So, over time, there was a shift more and more into real estate development. Government agencies began to provide money to encourage that as an activity. The founders of the South Shore bank made the decision to raise private money and to do this as a real honest-to-God for-profit development bank. Now, in some ways that was a really courageous act because, at that time, the notion was that you couldn't lend money in these communities, that to do so was to just pour it down the drain. And what these people did was to demonstrate that you could go into a community, buy a bank--they bought a bank that was in dramatic decline--

LA: Now, I know here was quite a lot of money that went into communities during those early efforts, and I know you mentioned money sort of disappearing without a trace.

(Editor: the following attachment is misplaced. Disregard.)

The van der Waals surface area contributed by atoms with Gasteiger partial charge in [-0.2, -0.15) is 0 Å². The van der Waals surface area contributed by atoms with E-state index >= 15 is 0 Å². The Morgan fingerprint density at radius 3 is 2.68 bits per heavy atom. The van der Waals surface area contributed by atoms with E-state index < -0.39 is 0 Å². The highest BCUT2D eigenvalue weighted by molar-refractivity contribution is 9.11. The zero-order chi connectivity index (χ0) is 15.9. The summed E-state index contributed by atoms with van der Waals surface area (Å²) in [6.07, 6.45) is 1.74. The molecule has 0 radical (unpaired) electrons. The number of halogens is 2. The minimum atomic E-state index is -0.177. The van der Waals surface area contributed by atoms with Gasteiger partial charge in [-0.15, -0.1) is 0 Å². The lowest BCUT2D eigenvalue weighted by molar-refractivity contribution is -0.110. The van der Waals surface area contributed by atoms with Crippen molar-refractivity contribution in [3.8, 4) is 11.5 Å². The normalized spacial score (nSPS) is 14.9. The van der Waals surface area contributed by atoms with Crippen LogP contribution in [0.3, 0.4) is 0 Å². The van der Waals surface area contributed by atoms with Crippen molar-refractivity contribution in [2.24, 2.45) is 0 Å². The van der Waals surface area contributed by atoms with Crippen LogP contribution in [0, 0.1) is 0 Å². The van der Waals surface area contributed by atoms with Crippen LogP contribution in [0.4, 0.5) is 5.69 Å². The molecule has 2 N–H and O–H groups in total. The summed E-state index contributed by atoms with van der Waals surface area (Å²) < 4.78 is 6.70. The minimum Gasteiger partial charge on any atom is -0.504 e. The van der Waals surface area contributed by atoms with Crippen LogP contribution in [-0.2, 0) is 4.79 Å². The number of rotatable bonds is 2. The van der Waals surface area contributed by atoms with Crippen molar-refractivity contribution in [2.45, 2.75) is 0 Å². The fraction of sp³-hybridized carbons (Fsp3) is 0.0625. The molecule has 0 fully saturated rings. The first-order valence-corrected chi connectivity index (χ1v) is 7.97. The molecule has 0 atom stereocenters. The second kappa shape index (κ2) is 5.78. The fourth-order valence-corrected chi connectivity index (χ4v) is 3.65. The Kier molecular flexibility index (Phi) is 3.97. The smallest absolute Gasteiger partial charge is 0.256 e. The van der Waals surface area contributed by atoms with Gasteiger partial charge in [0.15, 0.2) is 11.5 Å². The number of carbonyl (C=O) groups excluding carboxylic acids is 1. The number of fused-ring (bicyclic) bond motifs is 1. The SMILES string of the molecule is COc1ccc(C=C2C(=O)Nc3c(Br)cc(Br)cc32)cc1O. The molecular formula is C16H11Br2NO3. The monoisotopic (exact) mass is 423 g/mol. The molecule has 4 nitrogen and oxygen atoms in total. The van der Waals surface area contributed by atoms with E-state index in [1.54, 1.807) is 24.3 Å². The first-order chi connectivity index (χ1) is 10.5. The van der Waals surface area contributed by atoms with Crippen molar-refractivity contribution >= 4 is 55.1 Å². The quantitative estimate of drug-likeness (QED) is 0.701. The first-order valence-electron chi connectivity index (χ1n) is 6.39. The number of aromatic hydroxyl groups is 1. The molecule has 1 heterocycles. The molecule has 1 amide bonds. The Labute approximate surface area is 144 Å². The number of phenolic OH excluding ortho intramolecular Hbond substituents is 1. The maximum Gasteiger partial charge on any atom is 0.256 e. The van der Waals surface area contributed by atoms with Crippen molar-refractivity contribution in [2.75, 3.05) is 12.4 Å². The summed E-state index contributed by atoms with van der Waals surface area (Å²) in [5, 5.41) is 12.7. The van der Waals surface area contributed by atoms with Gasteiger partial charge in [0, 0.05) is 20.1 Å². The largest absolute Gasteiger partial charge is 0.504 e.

RT: Well that’s the same story, really. It's just simply that providing money is basically providing Band-Aids; providing money is for more amusements or short-term welfare relief of some kind or other. When the money stops, there's nothing there. So the question is how you build something that is lasting, ongoing, that is self-propelling, and that doesn't depend on external largess for its ongoing activities. The brilliance of Ron Grzwinsky, Mary Houghton, Jim Fletcher, and Milton Davis, the people who founded the South Shore Bank, was to say, "Let’s create an institution that generates wealth and that uses that wealth in the community, and that furthermore, by investing in the community, strengthens that very institution."